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Mediation: Massachusetts Appeal Court Upholds an Agreement in Principle (Web)

The binding nature of an “agreement in principle” reached in mediation has made its way to a Massachusetts appellate court.  Despite unresolved post-“AIP” issues, the appeals panel upheld the agreement.

The Massachusetts Appeals Court on March 5 held that an AIP reached after a 13-month mediation is a valid enforceable agreement, even though the parties failure to iron out points after the agreement was signed.  Targus Group Int’l, Inc. v. Sherman, No. 08-P-113 (Mass. App. March 5, 2010)(slip opinion)(currently available as a slip opinion here, and attached on this page as a text file).

The parties began their business relationship in 2000 when appellee/original plaintiff Targus Group International Inc., an international business supplies manufacturer and retailer, purchased 100% of the stock in Roundhouse Inc., a company founded by the appellants, three top executives in the firm referred to by the court as the Sherman group.

Targus purchased Roundhouse for $79 million and Targus stock.  Eventually, the business relationship declined.  Targus alleged that the Sherman group had not accurately represented Roundhouse’s financial condition, and the Sherman group countered that Targus also had misrepresented its financial condition.

The parties agreed to mediate in June 2003.  Thirteen months later, in July 2004, the parties and their counsel signed an Agreement in Principle,  which also was initialed by the mediator, who is not named in the opinion.

The AIP contained seven terms and conditions.  The final term requires the “execution and exchange of final settlement documents and mutual releases in a form satisfactory to counsel.”
The two parties sent different drafts of proposed final settlements back and forth, but the Sherman group did not reply to an October 2004 third draft from Targus counsel.  Less than a month later, Targus filed suit for specific performance of the AIP in Massachusetts Superior Court.

The trial court concluded that the AIP “was a result of an elaborate process of sophisticated mediation”; that it contained all of the essential terms of a completed agreement; and that the contemplated final proposed documents constituted a memorialization of an already binding agreement.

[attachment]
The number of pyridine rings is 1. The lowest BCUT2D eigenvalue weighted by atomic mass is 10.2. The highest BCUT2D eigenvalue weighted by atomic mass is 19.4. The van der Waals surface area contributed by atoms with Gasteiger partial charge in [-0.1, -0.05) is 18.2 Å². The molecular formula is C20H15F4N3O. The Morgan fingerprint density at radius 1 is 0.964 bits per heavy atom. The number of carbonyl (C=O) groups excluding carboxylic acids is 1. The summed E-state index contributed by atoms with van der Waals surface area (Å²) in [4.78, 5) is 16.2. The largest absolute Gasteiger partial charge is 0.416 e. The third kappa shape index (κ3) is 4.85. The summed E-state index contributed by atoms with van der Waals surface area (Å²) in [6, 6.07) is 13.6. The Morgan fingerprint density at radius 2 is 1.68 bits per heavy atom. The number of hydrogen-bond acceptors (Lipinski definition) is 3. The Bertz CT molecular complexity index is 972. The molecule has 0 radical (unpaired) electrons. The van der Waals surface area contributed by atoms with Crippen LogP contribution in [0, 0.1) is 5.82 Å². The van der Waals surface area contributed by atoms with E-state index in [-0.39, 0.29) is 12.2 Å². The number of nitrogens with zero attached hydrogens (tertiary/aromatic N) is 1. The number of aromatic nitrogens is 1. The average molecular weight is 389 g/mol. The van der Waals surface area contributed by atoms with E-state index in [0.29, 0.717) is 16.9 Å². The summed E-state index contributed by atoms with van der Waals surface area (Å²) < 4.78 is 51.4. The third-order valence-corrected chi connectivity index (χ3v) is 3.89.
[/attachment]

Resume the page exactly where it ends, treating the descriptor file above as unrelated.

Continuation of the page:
Based on this reasoning, the Superior Court ruled granted summary judgment to Targus, finding that the Sherman group had violated the AIP and its implied covenant of good faith and fair dealing.  The trial court awarded more than $4.1 million in compensatory damages to Targus.

The Massachusetts Appeals Court, in a unanimous opinion written by Associate Justice Mitchell J. Sikora Jr., affirmed the superior court’s decision but reversed on the violation of the implied covenant of good faith and fair dealing.

The court looked at the enforceability of agreements and found that in order to be enforceable, agreements require “(1) terms sufficiently complete and definite, and (2) a present intent of the parties at the time of formation to be bound by those terms.”

The Sherman group had argued that the mediation agreement was titled “in principle,” therefore  requiring further documentation to conclude the settlement.  Sikora, joined by Associate Justices Gary S. Katzmann and Peter J. Rubin, wrote that there was no reference in the AIP to any unresolved issues; that the agreement does not anticipate further mediation sessions; and that the agreement was signed by both parties and only called for execution of final documents in a form satisfactory to counsel, without mentioning content.

The Sherman Group points out two indefinite terms in the AIP, but the court holds that these terms do not create “serious uncertainty” such as to render the agreement unenforceable.

Finally, the Sherman Group challenges Targus’s intent to be bound by the AIP terms, pointing to Targus’s treatment in post-AIP drafts of some of the AIP’s terms.  The court, however, reasons that the intent for these purposes is the parties’ “present  intent” at the time of agreement’s formation. 

The appellate court looked at the agreement’s text, and held that the parties intended to be bound by the AIP’s terms, and that the agreement modifications and amendments proposed by the parties in subsequent drafts were merely “failed embellishments of the durable core agreement.”

Still, the appeals panel reversed the entry of summary judgment of liability against the Sherman Group upon Targus’s separate claim for breach of the implied covenant of good faith and fair dealing. The court found that there was “a genuine issue of material fact” as to the “mentality of the Sherman group” because the communications provided to the court in the record “were unrevealing about motives and good or bad faith.”

--Abby Geller, CPR Intern